After a long-awaited rain the night before, ten dauntless members met Bob
Markham at the park entrance. His enthusiasm for all things wet, muddy and
strata-related soon became apparent as he showed us a plan of the park
defined by sand, clay and loam layers.
We wound our way around the upper perimeter along a very clear line between
clay and sand, indicated by change in vegetation and with natural springs
erupting at intervals along the line. At the bottom of the park we stood on
an area of ground which for over hundreds of years has been, and still is,
slipping down the hillside. The old "canal" with retaining earth banks is
remarkably close to the industrial estate and Myrtle Road. Various trial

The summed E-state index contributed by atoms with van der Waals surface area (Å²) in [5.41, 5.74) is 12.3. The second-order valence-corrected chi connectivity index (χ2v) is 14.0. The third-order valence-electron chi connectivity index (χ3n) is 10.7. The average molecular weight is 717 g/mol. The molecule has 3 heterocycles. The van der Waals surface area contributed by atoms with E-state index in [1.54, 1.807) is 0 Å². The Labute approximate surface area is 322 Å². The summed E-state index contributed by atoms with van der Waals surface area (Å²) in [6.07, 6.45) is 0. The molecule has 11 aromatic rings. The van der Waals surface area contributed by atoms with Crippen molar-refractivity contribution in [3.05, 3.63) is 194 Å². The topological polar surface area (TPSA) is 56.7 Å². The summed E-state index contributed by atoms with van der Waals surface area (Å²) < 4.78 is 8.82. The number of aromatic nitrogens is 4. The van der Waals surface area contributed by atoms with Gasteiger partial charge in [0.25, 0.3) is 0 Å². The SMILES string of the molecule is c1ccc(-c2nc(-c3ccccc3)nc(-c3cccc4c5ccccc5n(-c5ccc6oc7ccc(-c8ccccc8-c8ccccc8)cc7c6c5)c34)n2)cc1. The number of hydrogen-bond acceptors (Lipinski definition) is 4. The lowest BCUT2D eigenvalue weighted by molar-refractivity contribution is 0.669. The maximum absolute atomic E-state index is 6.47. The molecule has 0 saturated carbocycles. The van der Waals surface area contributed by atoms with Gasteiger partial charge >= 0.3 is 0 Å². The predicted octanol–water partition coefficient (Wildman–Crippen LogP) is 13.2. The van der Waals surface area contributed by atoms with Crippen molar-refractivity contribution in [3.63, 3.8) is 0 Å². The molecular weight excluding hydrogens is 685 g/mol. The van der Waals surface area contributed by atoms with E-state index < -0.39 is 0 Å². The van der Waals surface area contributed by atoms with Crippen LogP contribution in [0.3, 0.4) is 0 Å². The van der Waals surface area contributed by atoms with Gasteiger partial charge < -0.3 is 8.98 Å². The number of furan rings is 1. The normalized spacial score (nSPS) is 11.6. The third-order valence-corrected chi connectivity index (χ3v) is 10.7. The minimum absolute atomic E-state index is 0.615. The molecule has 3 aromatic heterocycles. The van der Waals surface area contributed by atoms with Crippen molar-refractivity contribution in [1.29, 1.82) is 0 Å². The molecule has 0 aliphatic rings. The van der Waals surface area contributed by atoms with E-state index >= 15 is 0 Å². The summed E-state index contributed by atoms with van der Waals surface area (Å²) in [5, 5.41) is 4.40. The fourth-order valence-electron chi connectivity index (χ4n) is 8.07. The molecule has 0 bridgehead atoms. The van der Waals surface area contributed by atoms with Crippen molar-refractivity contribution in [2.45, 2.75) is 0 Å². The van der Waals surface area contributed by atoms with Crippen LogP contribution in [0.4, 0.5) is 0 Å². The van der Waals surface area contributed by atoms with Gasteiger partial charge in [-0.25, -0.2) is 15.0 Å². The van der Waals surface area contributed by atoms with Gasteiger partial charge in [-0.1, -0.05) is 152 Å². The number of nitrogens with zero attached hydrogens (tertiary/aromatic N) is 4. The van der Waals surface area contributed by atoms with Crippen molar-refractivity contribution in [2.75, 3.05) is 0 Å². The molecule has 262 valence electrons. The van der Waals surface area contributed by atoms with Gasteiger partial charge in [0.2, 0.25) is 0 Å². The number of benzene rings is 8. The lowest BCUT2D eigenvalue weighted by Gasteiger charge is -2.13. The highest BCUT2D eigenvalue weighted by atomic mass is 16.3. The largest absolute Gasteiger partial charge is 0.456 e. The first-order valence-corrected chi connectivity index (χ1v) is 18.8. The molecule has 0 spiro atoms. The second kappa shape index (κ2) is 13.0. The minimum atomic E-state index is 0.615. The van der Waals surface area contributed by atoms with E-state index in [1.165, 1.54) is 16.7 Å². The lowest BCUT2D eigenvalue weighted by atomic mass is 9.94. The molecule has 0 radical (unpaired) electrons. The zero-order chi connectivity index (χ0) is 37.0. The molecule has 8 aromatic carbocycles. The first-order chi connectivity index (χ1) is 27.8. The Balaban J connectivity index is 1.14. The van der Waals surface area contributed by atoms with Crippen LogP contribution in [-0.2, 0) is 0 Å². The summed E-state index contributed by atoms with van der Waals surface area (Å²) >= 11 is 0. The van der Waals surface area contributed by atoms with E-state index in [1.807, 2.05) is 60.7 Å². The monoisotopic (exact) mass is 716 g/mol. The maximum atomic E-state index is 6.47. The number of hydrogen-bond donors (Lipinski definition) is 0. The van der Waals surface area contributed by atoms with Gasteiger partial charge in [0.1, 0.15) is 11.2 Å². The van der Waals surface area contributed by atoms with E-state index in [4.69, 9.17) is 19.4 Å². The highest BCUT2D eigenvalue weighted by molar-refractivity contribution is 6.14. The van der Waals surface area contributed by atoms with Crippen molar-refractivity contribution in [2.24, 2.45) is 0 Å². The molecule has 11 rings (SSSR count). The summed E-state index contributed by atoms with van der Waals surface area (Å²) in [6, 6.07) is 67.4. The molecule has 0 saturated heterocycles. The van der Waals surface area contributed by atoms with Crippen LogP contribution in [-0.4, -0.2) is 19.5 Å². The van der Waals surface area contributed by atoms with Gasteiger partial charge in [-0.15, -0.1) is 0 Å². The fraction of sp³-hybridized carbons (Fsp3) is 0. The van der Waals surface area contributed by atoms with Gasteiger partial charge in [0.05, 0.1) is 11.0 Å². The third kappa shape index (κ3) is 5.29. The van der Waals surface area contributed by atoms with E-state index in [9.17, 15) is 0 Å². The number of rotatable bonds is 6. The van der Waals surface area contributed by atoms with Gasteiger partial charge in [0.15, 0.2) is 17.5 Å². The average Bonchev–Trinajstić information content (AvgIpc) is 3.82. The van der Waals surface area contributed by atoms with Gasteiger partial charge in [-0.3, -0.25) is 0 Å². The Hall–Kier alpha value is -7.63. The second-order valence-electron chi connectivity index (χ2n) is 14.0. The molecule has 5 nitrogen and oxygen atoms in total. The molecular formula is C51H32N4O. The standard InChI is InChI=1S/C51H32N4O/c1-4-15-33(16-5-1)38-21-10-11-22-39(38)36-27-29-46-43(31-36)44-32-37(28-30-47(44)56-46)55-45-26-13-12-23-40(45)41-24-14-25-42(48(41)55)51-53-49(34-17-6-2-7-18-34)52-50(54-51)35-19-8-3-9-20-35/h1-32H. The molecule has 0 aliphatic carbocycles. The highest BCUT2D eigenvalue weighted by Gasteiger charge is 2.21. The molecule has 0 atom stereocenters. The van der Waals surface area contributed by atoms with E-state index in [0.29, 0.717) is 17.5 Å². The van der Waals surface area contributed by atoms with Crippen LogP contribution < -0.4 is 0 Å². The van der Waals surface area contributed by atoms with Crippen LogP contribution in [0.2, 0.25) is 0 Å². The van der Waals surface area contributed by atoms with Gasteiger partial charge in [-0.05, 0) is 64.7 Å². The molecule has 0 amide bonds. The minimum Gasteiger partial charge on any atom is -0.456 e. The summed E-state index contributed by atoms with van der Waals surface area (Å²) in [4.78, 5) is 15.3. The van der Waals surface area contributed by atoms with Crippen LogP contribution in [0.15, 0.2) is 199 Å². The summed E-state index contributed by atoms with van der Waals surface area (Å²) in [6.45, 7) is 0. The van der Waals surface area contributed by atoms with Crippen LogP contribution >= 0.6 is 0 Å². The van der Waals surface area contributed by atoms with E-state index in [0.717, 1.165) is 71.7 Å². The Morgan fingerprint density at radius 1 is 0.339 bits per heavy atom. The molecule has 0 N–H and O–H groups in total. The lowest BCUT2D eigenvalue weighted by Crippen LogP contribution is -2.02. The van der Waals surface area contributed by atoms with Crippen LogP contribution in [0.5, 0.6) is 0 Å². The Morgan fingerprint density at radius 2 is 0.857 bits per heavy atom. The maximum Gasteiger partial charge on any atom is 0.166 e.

holes dug some time ago by Bob showed the layers of sand and clay.
Climbing up to the Bishops Hill boundary, we saw evidence of this dry summer
in the cracking of the clay surface, with a few springs still visible. The
hour-long walk, finishing at Nacton Road end of the park, found the
uppermost springs still flowing strongly into the well known series of ponds
(immortalised in Gainsborough's painting in Christchurch Mansion). This
particular area was somewhat neglected not only being overgrown with shrubs
and trees but by invasion of the dreaded Japanese knotweed. It was a most
informative and enjoyable outing. Thank you, Bob.
Cover, issue 153